Ankle replacement surgery
What is ankle replacement surgery?
In a total ankle replacement, also known as total ankle arthroplasty, a damaged ankle joint is replaced with an artificial one in order to relieve the pain of ankle arthritis and improve ankle motion. The surgeon will remove the ends of the bones and insert a joint made of plastic and metal. As you heal, your own bone will grow into the new joint, allowing it to function much like a natural ankle.
Why it's done
If you have reduced mobility and significant pain because of arthritis in the joint and conservative treatments haven’t helped, it can make sense to consider both total ankle replacement and ankle fusion. The decision whether to get one of these procedures—and, if so, which—should be guided by a number of factors.
In an ankle fusion, also known as arthodesis, the damaged cartilage is removed from the ends of the ankle bones, which are then allowed to grow together. This relieves pain by limiting movement of the joint. However, other nearby joints may respond by moving more, which can eventually raise the risk of developing arthritis in those areas.
With ankle replacement surgery, the ankle retains more mobility, which reduces the likelihood of arthritis in neighboring joints. The results of ankle replacement may not last as long as those of ankle fusion, though. For that reason, ankle replacement is more likely to be recommended for individuals who are over 60 and who don’t participate in high-impact physical activities.
Like any surgery, total ankle replacement carries risks, such as the possibility of infection, bleeding, blood clots, nerve damage and problems associated with anesthesia. In addition, the bone on either side of the implant may fracture, although this is rare. Other risks include a loosening of the artificial joint over time, or the bone failing to grow into the joint. If either of these occur, you may need another surgery to replace the artificial joint, or to remove it and fuse the ankle joint instead.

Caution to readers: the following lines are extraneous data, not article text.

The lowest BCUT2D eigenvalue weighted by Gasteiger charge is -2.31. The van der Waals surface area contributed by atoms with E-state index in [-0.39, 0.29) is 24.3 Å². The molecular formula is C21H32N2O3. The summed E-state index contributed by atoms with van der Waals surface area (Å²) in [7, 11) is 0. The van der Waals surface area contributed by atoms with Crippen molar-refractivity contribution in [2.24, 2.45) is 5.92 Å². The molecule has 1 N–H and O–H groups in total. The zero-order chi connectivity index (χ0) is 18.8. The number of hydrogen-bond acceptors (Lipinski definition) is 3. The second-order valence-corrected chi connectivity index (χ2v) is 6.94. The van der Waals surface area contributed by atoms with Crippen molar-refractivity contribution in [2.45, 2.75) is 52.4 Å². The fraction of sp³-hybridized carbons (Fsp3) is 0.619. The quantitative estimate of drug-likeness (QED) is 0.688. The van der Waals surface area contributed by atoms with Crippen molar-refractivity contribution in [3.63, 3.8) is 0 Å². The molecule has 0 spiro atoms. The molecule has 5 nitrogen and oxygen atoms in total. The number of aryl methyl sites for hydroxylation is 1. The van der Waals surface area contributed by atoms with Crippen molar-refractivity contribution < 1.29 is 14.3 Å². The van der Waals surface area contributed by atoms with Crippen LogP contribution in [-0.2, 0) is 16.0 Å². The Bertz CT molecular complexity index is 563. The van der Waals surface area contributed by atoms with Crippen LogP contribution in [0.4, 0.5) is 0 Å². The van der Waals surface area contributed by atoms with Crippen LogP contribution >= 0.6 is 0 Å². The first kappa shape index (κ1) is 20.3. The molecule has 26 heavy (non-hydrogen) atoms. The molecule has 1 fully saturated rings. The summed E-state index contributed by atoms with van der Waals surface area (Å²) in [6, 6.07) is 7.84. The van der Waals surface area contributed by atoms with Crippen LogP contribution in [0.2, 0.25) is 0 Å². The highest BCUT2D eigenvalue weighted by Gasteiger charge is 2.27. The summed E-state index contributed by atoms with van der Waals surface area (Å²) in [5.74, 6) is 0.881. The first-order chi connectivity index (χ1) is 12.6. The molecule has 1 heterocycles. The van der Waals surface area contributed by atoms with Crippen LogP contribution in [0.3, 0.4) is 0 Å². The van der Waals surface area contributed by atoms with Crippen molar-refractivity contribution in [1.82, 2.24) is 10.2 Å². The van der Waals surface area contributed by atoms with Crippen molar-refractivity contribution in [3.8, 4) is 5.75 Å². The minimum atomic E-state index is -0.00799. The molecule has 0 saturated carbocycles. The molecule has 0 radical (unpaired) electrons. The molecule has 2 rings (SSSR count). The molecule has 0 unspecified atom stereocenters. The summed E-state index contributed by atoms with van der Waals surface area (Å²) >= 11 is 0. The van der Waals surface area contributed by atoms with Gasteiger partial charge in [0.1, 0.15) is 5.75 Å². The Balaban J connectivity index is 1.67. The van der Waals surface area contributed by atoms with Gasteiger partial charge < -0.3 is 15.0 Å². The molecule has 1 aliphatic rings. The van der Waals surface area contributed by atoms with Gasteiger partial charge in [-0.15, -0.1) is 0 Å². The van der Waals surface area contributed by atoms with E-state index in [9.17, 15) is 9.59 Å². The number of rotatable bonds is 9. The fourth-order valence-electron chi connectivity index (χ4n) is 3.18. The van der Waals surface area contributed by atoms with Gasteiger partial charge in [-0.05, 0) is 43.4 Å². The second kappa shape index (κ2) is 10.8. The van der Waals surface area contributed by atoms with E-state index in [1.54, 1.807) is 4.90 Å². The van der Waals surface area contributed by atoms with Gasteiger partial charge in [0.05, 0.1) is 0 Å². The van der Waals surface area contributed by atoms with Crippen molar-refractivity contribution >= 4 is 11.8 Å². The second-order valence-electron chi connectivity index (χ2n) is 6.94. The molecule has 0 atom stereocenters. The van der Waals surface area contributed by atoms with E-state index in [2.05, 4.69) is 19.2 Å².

What to expect
Total ankle replacement may be done either under general anesthesia or a nerve block. During the procedure, your surgeon will expose the ankle joint, remove the damaged bone at the end of the shin bone (tibia) and the foot bone (talus), and insert the metal and plastic joint. If your calf muscle or Achilles tendon is tight, the surgeon may lengthen it in order to improve the ankle’s range of motion. The surgeon may use screws to stabilize the new joint and keep it positioned properly.
Total ankle replacement is usually done on an inpatient basis, and you will likely spend a night or more in the hospital.
In the days after surgery, it is important to keep your foot elevated as much as possible in order to reduce swelling. A cast or splint will keep your ankle immobilized.
Once the incision heals, you’ll be able to begin gentle range-of-motion exercises. However, you won’t be able to put any weight on your ankle for several weeks.
To protect your ankle and allow for healing, you may need to wear a brace or splint for up to three months. It may take as long as a year to return to full activity.